The Great Smog event made the English public aware that polluted air can be deadly, but the government at the time was hesitant to perform the much needed reforms to prevent future problems. Entire British society was becoming more and more informed about the connection between coal combustion and atmospheric pollution, as well as possible damages to public health.
The public demand for action finally became too great in 1956, when the British government took action by giving local governments the authority to provide funds to households to convert their coal-fired heaters for use of cleaner sources of energy such as gas, oil, smokeless coal, or electricity.
New regulations were immediately implemented, restricting the use of dirty fuels in industry and banning black smoke in the 1956 Clean Air Act. Over ten years later, another important measure was passed in the form of the 1968 Clean Air Act which introduced the use of taller chimneys for the industry which allowed the pollution from coal combustion to be released higher into the atmosphere.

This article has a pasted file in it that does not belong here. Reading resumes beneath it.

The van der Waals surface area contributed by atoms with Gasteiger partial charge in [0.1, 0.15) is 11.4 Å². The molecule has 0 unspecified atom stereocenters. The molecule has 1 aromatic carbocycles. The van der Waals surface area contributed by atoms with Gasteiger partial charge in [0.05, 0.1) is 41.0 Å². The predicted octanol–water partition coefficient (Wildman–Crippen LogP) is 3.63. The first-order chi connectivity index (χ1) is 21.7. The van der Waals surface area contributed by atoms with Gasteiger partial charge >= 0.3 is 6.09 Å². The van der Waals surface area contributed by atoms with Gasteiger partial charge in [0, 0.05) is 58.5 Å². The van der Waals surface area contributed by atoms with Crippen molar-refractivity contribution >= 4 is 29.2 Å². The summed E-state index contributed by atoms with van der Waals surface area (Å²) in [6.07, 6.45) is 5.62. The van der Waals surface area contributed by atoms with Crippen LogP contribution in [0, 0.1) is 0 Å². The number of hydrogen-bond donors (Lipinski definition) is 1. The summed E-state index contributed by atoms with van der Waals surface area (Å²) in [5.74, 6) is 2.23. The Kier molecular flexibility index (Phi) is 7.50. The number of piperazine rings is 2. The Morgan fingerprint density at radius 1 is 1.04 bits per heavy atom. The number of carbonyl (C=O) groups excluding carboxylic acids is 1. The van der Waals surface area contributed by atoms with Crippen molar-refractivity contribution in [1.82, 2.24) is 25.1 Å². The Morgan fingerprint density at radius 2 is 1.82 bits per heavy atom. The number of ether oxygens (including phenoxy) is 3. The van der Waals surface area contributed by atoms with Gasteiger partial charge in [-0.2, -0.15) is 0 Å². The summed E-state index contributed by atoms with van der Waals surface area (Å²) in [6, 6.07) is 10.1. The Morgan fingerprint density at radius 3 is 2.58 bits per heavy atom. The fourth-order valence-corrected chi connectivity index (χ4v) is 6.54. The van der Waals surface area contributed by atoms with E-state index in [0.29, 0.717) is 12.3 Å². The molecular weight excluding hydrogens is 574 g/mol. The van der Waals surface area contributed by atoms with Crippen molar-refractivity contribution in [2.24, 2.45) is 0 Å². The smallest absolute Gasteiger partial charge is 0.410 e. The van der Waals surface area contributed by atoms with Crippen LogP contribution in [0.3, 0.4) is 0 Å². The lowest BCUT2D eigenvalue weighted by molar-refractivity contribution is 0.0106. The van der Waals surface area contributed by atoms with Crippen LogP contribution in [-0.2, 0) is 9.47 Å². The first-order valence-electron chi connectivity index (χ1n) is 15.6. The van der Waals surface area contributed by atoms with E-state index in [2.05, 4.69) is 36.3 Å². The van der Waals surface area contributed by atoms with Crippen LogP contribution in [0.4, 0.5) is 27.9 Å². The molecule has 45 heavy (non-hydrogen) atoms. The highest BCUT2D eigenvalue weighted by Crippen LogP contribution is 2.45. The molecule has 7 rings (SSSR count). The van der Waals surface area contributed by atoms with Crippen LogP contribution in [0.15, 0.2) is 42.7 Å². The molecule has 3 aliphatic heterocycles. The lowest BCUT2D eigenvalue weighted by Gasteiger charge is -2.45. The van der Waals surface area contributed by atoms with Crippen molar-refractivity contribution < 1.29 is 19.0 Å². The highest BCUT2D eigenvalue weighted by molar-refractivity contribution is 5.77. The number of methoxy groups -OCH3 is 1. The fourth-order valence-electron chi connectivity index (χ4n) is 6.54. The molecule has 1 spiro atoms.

The act eased the immediate pollution impacts of coal combustion, but resulted in another problem of acid rains. The death toll of the Great Smog crisis gave an important lesson to modern environmentalism, forcing it to pay much more attention to the effects of air pollution.
Monitoring of the air quality
Air pollution is predominately local but also a transnational issue. Since air pollutants released in one country can easily be transported in the atmosphere and cause harm human health or the environment in another country. Two key pollutants are fine particulate matter and ground-level ozone. They are generally recognised as the most significant in terms of negative health impacts. Long-term exposure to these pollutants can cause different effects, ranging from minor health problems of the respiratory system to premature mortality.
Clean air is considered to be a basic requirement for human health and general well-being. However, modern day air pollution poses a significant threat to health worldwide. According to a World Health Organisation assessment more than 2 million premature deaths each year can be attributed to the effects of urban outdoor air pollution and indoor air pollution from the burning of solid fuels. More than half of the estimated numbers are affecting the populations in developing countries.